We are thrilled to welcome two new faculty to our department this year. Drs. Valerie Carr and Susan Snycerski are profiled in this fall’s College newsletter, Together. Follow the link to learn about all of our College’s new faculty, as well as our new Dean, Dr. Walt Jacobs.


Dr. Valerie Carr 

Carr, who earned her Ph.D. at UCLA before spending seven years as a post-doctoral fellow and research associate at Stanford University before coming to San José State, has found that two sub-structures of the hippocampus deep within the brain play a role in determining how vivid a memory is.“When you study memory, you realize how imperfect and fallible it is,” says Carr, newly hired as an assistant professor in the Department of Psychology. She brings an interest in the use of neuroimaging methods like functional magnetic resonance imaging (fMRI) to get a better understanding of the brain structures involved in episodic memory—our recall of autobiographical events and emotions.

In more recent research she has found that age-related changes in these areas – the dentate gyrus and Region CA 3—may account for the difficulties older people have in accessing these episodic memories.

Now, Carr is exploring whether exercise-based interventions might help people at risk for mild cognitive impairment and Alzheimer’s disease by spurring the growth of new neurons in the hippocampus. “What does that exercise regimen need to be?” Carr asks. “That’s my main interest.”

It can be challenging to work with older adults who have mild cognitive impairment, she says. “It’s very likely they’re going to develop Alzheimer’s disease. It can be depressing. A lot of my sense of self-worth comes from thinking that I’m fighting for those people. That gives me a sense of satisfaction in my job.”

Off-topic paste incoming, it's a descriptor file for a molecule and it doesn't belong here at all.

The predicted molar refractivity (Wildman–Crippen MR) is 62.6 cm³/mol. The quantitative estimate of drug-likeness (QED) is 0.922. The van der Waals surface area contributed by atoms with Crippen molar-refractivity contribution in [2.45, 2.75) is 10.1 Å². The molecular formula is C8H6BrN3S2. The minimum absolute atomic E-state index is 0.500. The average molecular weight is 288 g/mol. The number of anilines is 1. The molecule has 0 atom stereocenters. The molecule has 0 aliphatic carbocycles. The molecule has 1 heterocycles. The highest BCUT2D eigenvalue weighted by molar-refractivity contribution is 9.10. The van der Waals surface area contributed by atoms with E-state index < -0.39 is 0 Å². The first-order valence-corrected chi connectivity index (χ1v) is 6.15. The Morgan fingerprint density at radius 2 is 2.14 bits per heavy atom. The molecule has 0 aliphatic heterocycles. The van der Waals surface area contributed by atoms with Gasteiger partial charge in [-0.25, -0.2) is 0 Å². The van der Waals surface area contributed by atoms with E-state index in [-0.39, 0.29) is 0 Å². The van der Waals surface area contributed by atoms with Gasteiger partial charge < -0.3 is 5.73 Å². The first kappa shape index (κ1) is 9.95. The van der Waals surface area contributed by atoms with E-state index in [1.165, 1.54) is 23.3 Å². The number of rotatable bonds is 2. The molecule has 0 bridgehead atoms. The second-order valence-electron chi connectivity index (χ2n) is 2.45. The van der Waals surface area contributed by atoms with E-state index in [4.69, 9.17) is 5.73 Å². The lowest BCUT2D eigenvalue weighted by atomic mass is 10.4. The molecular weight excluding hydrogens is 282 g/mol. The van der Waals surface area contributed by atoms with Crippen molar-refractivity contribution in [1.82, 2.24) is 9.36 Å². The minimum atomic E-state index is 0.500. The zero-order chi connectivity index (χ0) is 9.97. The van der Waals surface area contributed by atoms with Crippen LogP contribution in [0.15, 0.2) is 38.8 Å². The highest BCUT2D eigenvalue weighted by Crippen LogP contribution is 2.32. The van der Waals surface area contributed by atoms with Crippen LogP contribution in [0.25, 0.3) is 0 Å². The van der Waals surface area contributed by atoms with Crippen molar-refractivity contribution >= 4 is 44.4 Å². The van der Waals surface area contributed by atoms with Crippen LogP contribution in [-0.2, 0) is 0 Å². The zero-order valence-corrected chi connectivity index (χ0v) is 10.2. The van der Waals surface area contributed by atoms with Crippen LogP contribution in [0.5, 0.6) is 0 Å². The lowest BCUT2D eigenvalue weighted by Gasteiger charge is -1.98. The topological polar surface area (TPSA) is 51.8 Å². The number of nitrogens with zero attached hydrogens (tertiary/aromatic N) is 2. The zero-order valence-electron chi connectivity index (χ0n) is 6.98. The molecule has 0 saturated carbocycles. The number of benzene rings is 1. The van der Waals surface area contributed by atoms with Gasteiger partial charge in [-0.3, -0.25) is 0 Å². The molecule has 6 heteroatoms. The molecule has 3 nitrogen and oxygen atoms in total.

380_susan snycersky_2


Dr. Susan Snycerski

She asks students to anonymously self-report their drug use while also testing for signs of neurocognitive impairment. Based on the small sample she has collected thus far, most San José State students don’t abuse hard drugs, but a fair number combine caffeine, tobacco, alcohol and marijuana in various ways., Snycerski says.These days, she’s looking at simultaneous poly-drug use, where someone takes two mind-altering substances at once. “There isn’t a lot of research in that area,” says Snycerski, who recently joined the Department of Psychology as tenure-track assistant professor after 10 years as a lecturer.

The Warren, Mich., native earned her master’s and Ph.D. from Western Michigan University, where she studied the effects of drugs in animal models. Later, she did a two-year postdoctoral fellowship at the National Institute on Drug Abuse researching gamma-hydroxybuterate—better known as the date rape drug GBH.

Snycerski and her husband, Sean Laraway (an associate professor in the department), moved to San José in 2004 without having jobs. He started teaching at San José State that year as a lecturer and joined the tenure track in 2008. Snycerski began teaching classes as a lecturer in 2005 and she has also served as a major advisor since 2008. “I really enjoy it,” she says. “It’s a great way to communicate with the students outside the classroom.”

Snycerski says she’s excited about having more time and resources for research. “It’s a nice change,” she says. “I’m looking forward to my new role.”

Reprinted from Together, the College of Social Sciences newsletter, Fall 2015.